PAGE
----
I hope that everyone enjoyed Healthcare Simulation Week! We were able to spread the word and advocate for simulation and have a little fun in the process.
The videos submitted were awesome! We received well over 50 submissions from around the world. The competition was fierce, and this year’s winning entry from Centro de Simulación Clínica de la Facultad de Medicina de la Universidad Nacional de San Agustín de Arequipa-Perú was well-deserved!
We were all over social media, live on Facebook, and used print and digital communications methods as well. A special thanks to Media and Communications Committee Chair Kirsty Freeman, Healthcare Simulation Week Chair Cynthia Shum, the Media and Communications Committee, SSH Marketing Director Curtis Kitchen, and everyone else who all pitched in to bring together this important event.
Thank you all for participating and spreading the word!
New TV project for SSH
While that all happened, also in September, we filmed a special segment for a new pilot television program, Frontiers in Healthcare Simulation. The segment was filmed at the Center for Immersive and Simulation-based Learning at the School of Medicine at Stanford University.
Dr. David Gaba, Susan Eller, myself, and a cadre of others spent a day filming, talking about the history of healthcare simulation and its importance. I spoke about the Society, our purpose and mission, and our initiatives and meetings. We are very excited for production to be completed in the next couple of months and hopefully have the segment air in January. The understood plan is for the segment to appear on a well-known cable business channel and also be streamed world-wide through YouTube, Netflix, Hulu, and more. We will be sending out details about when it will be aired as soon as we know.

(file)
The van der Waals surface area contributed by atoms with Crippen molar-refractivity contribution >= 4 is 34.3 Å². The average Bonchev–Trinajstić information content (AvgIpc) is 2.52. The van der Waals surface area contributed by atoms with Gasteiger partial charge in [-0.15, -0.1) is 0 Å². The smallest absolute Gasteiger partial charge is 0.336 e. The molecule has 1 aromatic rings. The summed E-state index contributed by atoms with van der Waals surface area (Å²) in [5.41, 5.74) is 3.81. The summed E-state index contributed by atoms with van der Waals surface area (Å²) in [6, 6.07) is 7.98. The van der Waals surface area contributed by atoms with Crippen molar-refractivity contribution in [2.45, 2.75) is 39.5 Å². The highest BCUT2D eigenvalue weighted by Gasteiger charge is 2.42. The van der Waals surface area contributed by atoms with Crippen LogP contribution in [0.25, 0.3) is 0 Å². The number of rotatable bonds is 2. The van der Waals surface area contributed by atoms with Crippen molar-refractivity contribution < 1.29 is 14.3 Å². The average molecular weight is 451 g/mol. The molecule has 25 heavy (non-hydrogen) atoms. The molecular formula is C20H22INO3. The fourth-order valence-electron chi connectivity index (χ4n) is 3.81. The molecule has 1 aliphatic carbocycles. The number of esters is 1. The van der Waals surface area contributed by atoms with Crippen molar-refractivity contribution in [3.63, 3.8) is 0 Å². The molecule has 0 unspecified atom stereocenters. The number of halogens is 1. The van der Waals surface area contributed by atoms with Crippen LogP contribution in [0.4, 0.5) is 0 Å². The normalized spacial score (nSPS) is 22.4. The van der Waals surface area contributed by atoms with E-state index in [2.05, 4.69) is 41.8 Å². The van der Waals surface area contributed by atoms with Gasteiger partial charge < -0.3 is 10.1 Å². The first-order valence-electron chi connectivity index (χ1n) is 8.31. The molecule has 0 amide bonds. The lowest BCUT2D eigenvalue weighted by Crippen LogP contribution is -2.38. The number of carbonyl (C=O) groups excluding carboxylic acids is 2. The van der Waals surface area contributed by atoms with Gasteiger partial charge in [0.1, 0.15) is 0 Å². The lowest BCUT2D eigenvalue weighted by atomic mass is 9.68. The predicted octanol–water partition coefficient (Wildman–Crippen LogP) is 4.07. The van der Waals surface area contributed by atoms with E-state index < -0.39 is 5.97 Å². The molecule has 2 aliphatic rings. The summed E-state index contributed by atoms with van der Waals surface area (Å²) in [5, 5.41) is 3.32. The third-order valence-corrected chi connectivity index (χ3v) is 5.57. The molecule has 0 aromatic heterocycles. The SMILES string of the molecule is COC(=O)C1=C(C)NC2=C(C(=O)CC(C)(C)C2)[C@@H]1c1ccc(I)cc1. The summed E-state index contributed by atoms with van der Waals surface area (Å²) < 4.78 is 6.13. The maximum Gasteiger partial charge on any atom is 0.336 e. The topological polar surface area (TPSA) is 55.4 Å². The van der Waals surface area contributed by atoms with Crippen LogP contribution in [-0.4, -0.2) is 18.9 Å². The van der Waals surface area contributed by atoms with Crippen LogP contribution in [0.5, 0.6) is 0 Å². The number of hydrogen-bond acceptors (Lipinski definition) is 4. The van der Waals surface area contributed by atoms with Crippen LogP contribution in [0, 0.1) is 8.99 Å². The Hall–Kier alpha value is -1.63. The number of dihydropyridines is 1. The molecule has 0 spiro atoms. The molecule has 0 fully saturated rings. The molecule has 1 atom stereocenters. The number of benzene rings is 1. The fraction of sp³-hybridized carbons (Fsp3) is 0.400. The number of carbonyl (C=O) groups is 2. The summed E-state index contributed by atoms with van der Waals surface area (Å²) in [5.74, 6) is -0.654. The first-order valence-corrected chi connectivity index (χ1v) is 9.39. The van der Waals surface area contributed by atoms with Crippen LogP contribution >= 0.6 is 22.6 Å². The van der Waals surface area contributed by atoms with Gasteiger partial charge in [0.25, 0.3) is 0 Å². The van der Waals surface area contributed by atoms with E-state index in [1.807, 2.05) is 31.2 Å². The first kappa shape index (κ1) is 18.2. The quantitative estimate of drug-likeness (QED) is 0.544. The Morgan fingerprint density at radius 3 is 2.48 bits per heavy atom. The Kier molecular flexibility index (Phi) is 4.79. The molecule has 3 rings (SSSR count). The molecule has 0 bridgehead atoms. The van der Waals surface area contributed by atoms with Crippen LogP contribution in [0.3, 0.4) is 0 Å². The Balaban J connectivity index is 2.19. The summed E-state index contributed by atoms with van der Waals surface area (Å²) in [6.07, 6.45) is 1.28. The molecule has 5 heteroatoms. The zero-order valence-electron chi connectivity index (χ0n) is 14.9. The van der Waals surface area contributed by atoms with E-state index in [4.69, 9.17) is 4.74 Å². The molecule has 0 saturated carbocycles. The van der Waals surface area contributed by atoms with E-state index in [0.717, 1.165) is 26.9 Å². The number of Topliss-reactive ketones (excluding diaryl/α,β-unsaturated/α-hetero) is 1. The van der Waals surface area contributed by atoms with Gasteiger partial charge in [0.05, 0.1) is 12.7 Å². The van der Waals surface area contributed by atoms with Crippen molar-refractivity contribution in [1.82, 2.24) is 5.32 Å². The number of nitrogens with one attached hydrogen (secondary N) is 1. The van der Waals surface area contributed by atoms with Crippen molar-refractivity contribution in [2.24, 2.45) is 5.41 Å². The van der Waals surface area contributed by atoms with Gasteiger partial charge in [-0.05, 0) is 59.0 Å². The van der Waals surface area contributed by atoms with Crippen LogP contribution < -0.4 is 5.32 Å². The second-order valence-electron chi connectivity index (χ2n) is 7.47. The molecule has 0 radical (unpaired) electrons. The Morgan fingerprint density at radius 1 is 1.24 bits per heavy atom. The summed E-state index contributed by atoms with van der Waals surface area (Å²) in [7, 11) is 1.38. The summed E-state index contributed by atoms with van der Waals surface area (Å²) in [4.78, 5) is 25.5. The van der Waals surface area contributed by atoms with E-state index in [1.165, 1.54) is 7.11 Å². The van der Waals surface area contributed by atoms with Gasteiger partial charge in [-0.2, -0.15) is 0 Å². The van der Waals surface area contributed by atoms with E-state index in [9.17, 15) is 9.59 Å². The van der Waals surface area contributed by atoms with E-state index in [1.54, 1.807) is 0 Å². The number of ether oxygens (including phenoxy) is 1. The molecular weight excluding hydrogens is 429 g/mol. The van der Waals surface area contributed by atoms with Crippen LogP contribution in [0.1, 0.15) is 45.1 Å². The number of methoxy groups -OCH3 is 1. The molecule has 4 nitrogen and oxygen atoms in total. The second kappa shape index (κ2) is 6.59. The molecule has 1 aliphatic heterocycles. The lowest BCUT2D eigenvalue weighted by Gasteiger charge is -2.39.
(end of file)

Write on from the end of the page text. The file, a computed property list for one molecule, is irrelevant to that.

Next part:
This project is a great signal of SSH’s growing influence and positioning in the healthcare simulation world. It’s very exciting to have this kind of opportunity to share SSH!
Busy travel time
Elsewhere, I spent time in Australia, attending the Simulation Australasia Congress on the Gold Coast. I met with members of the Australian Society for Simulation in Healthcare (ASSH) to strategize on ways we can work together to move our simulation agenda forward. October has been and will continue to be a busy month with the Simulation Canada simulation conference and planning for our face-to-face SSH Board meeting in November.
I was honored to present the Debra Spunt lecture at the National League for Nursing (NLN). Debra was one of the founders of the International Nursing Association for Clinical Simulation and Learning (INACSL) and passed away in 2007. I spoke about how simulation has disrupted healthcare education and has made us all think differently on how we educate our students.
Over the last 10-15 years, we have had to justify, quantify, and convince others that simulation works. We now know that it works. As we look at the cost of healthcare today, simulation can help us avoid costs. Back in the 80’s when managed care was prevalent, many education programs were cut, and this was primarily because we did not know how to measure or quantify what we did.